Sticks Out
Sticks as seen far away

A while ago I wrote a post about modifying your drumsticks to help them last longer. I also have a video on the topic using another method that any drummer can execute, even on store-bought sticks without any tools.

It really will make your drumsticks last longer, sound better and get you all the ladies (guys).

Let me show you the results and benefits of the modification.



Top Chop
Modification to the modification

Since the original post, I’ve started shaving one side of the nub. So the stick does not have a nub all the way around the stick, but instead there’s a light flat at one point. My thumb rests on the flat, and the nub falls between my index and middle fingers.

This helps me not rotate the stick while playing, and is a big part of this post. See the image above.

This modification to the modification was present during testing, and I’ve been using this change literally since the day of the original post.

The method in this video prevents rotation as well, so you’re save with that method.


Sticks Out
Sticks as seen far away

The upper stick is a drum stick I made from the same piece of ash, directly adjacent on the tree to the stick below.

The lower stick is modified with the ‘nub’ that controls both the striking side of the stick and the fulcrum of the stick. Both of these increase tonal consistency and longevity of the stick.

I played in 4 minute sections of the exact same looped song. After the song ended I switched the sticks in each hand.

The track was played through 5 times per stick configuration for 10 total plays and 41 minutes and 10 seconds of playing.


Sticks up close
Sticks up close

Let’s break down the differences between the sticks.

Unmodified stick

The upper stick is unmodified. The stick freely moves while playing both rotationally and along the length.

  • The wood is dented around the circumference of the stick
  • There are significant detents in the stick extending 5”/13cm from the tip
  • The resulting taper is consistent
  • There is consistent chipping along the shoulder. On location (unshown) has a large chip of wood missing
  • The diameter of the stick 1”/2.5cm from the edge was reduced 0.031”/0.8mm from the starting size.
  • The tip is clearly worn and missing a light chip (unshown)
  • Stick slipped twice out of my hand while playing

Modified stick

The lower stick is modified. The stick does not rotate while playing and does not shift in the hand along the length

  • The wood is dented on only the striking side of the stick
  • Significant detents on the stick extend 2”/5cm from the tip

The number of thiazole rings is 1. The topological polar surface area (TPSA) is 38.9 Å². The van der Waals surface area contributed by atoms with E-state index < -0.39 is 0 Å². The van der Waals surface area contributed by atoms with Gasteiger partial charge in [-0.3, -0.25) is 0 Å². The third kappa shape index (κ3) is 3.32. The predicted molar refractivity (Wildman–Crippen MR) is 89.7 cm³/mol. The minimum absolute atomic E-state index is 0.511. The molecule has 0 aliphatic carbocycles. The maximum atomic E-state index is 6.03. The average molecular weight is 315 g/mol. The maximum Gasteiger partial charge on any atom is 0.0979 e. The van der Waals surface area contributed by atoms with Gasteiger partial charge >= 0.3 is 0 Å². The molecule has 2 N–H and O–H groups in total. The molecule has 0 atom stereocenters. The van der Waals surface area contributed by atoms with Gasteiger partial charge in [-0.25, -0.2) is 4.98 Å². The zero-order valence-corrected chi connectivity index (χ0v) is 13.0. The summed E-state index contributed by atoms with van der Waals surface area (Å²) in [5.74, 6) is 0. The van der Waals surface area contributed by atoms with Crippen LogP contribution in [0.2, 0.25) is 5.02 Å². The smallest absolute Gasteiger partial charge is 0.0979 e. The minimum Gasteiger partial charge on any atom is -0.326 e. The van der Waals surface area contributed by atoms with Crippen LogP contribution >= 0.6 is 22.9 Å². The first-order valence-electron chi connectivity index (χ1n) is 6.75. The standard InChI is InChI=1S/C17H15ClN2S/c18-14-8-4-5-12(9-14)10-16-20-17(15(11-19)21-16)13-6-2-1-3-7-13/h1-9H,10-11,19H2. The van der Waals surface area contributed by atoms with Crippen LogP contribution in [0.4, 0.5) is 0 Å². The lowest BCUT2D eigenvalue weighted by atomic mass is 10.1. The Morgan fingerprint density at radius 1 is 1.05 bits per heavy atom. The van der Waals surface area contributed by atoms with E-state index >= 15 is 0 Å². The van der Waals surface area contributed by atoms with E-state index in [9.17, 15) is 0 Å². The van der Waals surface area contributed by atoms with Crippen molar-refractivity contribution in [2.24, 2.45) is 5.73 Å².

• The resulting taper is asymmetrical. Only the striking side has a light concave taper.
  • Very light chipping only on the striking side
  • The diameter of the stick 1”/2.5cm from the edge was reduced 0.020”/0.5mm from the starting size.
  • Tip is in excellent condition
  • No issues with stick grip


The unmodified stick clearly shows more damage.

  • The detents in the wood are offset which weaken the structure considerably (think about how you chop down a tree with offset entry points).
  • There was more reduction in diameter on the unmodified stick.
  • The unmodified stick had more grain lifting and a chip lost.

The modified stick’s wear pattern creates a light concavity from the consistent striking on 1 face. This concave shape is intuitively stronger than a consistent taper around the stick.

As the stick deteriorates the concave pattern also yields slightly along the side opposing the concavity. The feel of the stick changes noticeably and you can frequently changes sticks before a catastrophic breakage.

An un-tangible aspect of the test was that I felt I had much more control over the modified stick. I believe this is largely due to having a consistently located grip while playing.

Wear Profile explanation

Profile wear

Here you can see more clearly the type of wear each stick has.

  • Modified - The stick does not rotate and developes a single-sided concavity.

  • Unmodified - The stick rotates in the hand in use causing a rotationally symmetrical concavity to form around the whole stick

As the modified stick wears, it develops a consistent one-sided curve that increases it’s relative strength compared to a rotationally symmetrical reduction of diameter.

Hopefully with the image it’s intuitively clear how the Modified stick is stronger given the same taper and diameter through the wearing process.


At the very least, I believe that it’s fairly certain that the stick modification increases the longevity of the sticks fairly significantly.

I already know this since my modified sticks often last months and unmodified last a few weeks at best, but I found it interesting how quickly the differences visually became apparent.

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